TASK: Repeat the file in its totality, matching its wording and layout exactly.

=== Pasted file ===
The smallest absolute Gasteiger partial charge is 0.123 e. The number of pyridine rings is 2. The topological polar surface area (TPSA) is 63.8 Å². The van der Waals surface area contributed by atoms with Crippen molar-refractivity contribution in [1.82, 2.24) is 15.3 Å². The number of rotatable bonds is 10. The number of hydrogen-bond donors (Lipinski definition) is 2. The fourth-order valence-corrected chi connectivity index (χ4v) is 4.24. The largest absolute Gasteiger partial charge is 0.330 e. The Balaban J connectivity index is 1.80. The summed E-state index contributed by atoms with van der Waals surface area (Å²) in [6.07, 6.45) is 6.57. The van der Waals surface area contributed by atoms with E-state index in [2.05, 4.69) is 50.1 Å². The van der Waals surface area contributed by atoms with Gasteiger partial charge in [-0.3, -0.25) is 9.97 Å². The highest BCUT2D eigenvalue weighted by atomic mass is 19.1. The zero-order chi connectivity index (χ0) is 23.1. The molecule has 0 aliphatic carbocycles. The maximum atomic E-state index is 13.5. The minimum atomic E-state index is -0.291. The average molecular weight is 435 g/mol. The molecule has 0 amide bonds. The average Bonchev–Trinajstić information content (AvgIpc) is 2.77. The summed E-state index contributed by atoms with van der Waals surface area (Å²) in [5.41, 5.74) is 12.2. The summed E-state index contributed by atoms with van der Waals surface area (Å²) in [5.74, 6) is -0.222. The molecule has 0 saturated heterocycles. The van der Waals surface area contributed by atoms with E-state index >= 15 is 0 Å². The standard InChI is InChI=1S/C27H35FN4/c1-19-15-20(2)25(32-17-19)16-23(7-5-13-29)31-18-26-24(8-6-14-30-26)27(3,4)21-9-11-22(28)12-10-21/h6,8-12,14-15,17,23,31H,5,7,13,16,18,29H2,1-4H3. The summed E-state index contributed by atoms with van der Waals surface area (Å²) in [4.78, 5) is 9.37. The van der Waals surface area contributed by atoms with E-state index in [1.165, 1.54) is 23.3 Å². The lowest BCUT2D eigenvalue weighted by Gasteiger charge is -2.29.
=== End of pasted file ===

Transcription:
The smallest absolute Gasteiger partial charge is 0.123 e. The number of pyridine rings is 2. The topological polar surface area (TPSA) is 63.8 Å². The van der Waals surface area contributed by atoms with Crippen molar-refractivity contribution in [1.82, 2.24) is 15.3 Å². The number of rotatable bonds is 10. The number of hydrogen-bond donors (Lipinski definition) is 2. The fourth-order valence-corrected chi connectivity index (χ4v) is 4.24. The largest absolute Gasteiger partial charge is 0.330 e. The Balaban J connectivity index is 1.80. The summed E-state index contributed by atoms with van der Waals surface area (Å²) in [6.07, 6.45) is 6.57. The van der Waals surface area contributed by atoms with E-state index in [2.05, 4.69) is 50.1 Å². The van der Waals surface area contributed by atoms with Gasteiger partial charge in [-0.3, -0.25) is 9.97 Å². The highest BCUT2D eigenvalue weighted by atomic mass is 19.1. The zero-order chi connectivity index (χ0) is 23.1. The molecule has 0 aliphatic carbocycles. The maximum atomic E-state index is 13.5. The minimum atomic E-state index is -0.291. The average molecular weight is 435 g/mol. The molecule has 0 amide bonds. The average Bonchev–Trinajstić information content (AvgIpc) is 2.77. The summed E-state index contributed by atoms with van der Waals surface area (Å²) in [5.41, 5.74) is 12.2. The summed E-state index contributed by atoms with van der Waals surface area (Å²) in [5.74, 6) is -0.222. The molecule has 0 saturated heterocycles. The van der Waals surface area contributed by atoms with E-state index >= 15 is 0 Å². The standard InChI is InChI=1S/C27H35FN4/c1-19-15-20(2)25(32-17-19)16-23(7-5-13-29)31-18-26-24(8-6-14-30-26)27(3,4)21-9-11-22(28)12-10-21/h6,8-12,14-15,17,23,31H,5,7,13,16,18,29H2,1-4H3. The summed E-state index contributed by atoms with van der Waals surface area (Å²) in [4.78, 5) is 9.37. The van der Waals surface area contributed by atoms with E-state index in [1.165, 1.54) is 23.3 Å². The lowest BCUT2D eigenvalue weighted by Gasteiger charge is -2.29.